Borneo family vacation, tailor made

Explore wildlife reserves, rivers and beaches at a relaxed, child-friendly pace, with an experienced English speaking guide for company.
Kota Kinabalu Tabin Wildlife Reserve Lipad mud volcano Kinabatangan River region Menanggul River Sepilok Orangutan Sanctuary Shangri La Rasa Ria Resort
Price
£1950 excluding flights
Duration
13 Days
Countries
Borneo, Malaysia
Type
Tailor made
Reviews
More info
Price per person based on 2 adults and 2 children under 12 years in a family room.
Child price is £1,595 (per child).
Cost includes all transfers, accommodation, tours and meals as stated.
Prices vary according to season.
No minimum age.
Make enquiry

Description of Borneo family vacation, tailor made

Price information

£1950 excluding flights
Price per person based on 2 adults and 2 children under 12 years in a family room.
Child price is £1,595 (per child).
Cost includes all transfers, accommodation, tours and meals as stated.
Prices vary according to season.
No minimum age.
Make enquiry

Departure information

This trip can be tailormade throughout the year and can be adapted to suit your interests, budget and requirements as necessary

Travel guides

Sabah
Tacked onto the northern tip of Borneo, Sabah lays claim to more than its fair share of the earth's riches. Altitude aficionados can get their fix on ...
Orangutan
‘Orang-hutan’ means ‘person of the forest’, and this term was originally used to refer to forest dwelling humans as well as their shaggy, branch swing...

Vacation information

LGBTQIA+
Our partners behind this vacation promote inclusivity on all their trips and across their business and we are all committed to ensuring travelers face no discrimination on any part of the trip they control.
Dietary requirements:
We can cater for vegetarian and vegan diets.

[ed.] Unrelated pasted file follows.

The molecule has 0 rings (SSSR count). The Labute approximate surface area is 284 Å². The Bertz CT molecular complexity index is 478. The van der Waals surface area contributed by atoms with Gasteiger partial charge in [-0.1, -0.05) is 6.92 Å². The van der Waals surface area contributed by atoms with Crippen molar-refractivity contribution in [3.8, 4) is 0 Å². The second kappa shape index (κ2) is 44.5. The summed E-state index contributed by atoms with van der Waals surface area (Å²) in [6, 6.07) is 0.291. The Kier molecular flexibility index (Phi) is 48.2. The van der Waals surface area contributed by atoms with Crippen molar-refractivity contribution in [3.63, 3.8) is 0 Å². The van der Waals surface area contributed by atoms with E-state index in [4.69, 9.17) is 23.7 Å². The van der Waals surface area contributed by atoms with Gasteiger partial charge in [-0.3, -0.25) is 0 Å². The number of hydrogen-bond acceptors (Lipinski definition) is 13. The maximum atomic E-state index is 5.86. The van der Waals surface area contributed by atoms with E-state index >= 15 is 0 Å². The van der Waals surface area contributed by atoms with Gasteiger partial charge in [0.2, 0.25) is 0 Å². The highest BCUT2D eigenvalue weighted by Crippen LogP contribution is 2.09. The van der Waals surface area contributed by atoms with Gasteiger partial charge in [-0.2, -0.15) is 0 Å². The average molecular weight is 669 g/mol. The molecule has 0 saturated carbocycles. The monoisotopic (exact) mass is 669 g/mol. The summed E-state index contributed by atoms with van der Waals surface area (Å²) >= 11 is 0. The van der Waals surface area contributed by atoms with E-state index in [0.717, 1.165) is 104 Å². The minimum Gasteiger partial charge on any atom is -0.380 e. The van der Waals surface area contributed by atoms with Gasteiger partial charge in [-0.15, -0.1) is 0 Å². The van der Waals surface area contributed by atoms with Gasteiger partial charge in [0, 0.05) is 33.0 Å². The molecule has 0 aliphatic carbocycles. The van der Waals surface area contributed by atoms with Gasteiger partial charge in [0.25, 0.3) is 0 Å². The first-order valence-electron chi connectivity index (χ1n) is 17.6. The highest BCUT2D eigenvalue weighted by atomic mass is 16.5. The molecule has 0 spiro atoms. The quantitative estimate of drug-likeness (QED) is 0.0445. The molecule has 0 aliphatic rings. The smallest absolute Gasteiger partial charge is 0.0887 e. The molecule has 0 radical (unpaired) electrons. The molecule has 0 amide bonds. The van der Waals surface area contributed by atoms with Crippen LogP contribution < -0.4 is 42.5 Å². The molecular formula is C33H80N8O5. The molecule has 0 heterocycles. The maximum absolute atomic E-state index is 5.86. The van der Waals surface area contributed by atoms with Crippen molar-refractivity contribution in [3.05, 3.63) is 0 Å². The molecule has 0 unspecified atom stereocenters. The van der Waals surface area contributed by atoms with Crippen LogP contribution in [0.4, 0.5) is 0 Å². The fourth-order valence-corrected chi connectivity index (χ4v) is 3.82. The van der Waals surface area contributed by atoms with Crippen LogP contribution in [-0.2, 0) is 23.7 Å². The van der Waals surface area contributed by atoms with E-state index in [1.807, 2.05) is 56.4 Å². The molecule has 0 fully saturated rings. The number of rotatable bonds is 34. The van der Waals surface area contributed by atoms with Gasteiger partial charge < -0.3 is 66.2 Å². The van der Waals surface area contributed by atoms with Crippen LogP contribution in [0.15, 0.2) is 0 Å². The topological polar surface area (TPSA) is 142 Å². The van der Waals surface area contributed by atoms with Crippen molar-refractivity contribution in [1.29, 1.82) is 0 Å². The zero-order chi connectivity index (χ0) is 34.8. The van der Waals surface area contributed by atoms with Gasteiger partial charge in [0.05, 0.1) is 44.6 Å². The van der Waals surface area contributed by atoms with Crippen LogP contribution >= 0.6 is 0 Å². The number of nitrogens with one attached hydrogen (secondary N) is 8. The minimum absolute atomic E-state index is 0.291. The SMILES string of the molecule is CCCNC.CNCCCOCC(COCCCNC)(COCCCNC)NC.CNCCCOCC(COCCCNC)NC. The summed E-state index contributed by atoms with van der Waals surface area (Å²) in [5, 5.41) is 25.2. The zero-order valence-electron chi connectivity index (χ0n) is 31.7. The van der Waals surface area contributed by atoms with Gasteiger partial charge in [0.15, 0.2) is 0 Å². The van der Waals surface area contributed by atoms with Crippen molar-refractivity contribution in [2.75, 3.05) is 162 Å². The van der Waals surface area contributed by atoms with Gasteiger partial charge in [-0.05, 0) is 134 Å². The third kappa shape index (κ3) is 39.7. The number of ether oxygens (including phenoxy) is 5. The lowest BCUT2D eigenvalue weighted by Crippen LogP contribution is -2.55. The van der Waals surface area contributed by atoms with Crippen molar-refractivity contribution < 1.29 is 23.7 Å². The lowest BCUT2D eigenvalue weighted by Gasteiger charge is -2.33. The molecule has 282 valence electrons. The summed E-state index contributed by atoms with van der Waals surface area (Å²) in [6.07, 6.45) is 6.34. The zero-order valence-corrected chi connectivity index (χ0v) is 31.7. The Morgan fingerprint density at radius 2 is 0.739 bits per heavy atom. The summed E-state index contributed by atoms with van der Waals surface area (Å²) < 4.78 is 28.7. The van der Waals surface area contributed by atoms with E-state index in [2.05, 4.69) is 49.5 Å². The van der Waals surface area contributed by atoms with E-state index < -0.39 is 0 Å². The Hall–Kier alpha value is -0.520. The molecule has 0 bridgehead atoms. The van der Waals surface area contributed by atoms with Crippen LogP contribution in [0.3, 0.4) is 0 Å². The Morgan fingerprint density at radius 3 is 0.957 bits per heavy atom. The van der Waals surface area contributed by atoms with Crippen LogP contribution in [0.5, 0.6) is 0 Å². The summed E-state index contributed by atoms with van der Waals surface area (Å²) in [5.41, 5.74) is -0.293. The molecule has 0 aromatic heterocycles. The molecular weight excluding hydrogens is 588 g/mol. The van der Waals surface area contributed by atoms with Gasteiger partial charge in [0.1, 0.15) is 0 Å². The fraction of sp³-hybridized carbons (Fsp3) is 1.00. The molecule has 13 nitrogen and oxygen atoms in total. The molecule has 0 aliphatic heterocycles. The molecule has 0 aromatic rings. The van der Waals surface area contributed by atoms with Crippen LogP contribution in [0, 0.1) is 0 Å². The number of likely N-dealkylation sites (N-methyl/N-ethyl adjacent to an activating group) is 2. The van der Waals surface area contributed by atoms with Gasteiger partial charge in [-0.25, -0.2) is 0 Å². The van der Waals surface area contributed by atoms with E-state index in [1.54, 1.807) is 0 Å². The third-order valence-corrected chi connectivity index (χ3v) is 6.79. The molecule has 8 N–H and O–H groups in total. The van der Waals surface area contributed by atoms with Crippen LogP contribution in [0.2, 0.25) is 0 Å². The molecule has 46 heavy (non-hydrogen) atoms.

Reviews

3 Reviews of Borneo family vacation, tailor made

4 out of 5 stars
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Reviewed on 21 Aug 2018 by

The most memorable part of the vacation was seeing wild orangutans and proboscis monkeys (not to mention bearded pigs, monitor lizards, vipers and tarantulas). Read full review

Reviewed on 10 Oct 2014 by

The punctuality and friendliness of all the operators was extraordinary. There was not a bad word to say about any of them. Read full review

Reviewed on 15 Jul 2013 by

There were lots of highlights but we particularly enjoyed seeing the elephants swimming across the river and also releasing turtle hatchlings back into the sea. We also loved Abai jungle lodge. Beautiful scenery and wonderful staff. Read full review

Responsible Travel

As the pioneers of responsible tourism, we've screened this (and every) vacation so that you can travel knowing it will help support the places and people that you visit, and the planet. Read how below.

Planet

We work with the Orangutan Appeal UK, the only not-for-profit charity that works directly with the Sepilok Orangutan Sanctuary in Sandakan. Clients have the option to sponsor an orphaned Orangutan named Canyon who was being kept illegally as a pet and was taken in by the sanctuary when she was 2 years old. She is now 5 years old and progressing well. The money goes directly to the Sanctuary in Sepilok to continue their excellent work. Clients receive an ‘adoption certificate’ and regular email updates on the progress of Canyon and of course if you’re lucky you may see her when you visit the Centre.

On this tour, you will visit the famous Sepilok Rehabilitation Centre in Sabah, founded in 1964, to rehabilitate orphan orang-utans. The site is 43 square kilometres of protected land at the edge of Kabili Sepilok Forest Reserve. Today around 60 to 80 orang-utans are living free in the reserve. The facility provides medical care for orphaned and confiscated orang-utans as well as dozens of other wildlife species. Some of the other animals which end up being treated at the center include sun bears, gibbons, Sumatran rhinos and the occasional injured elephants.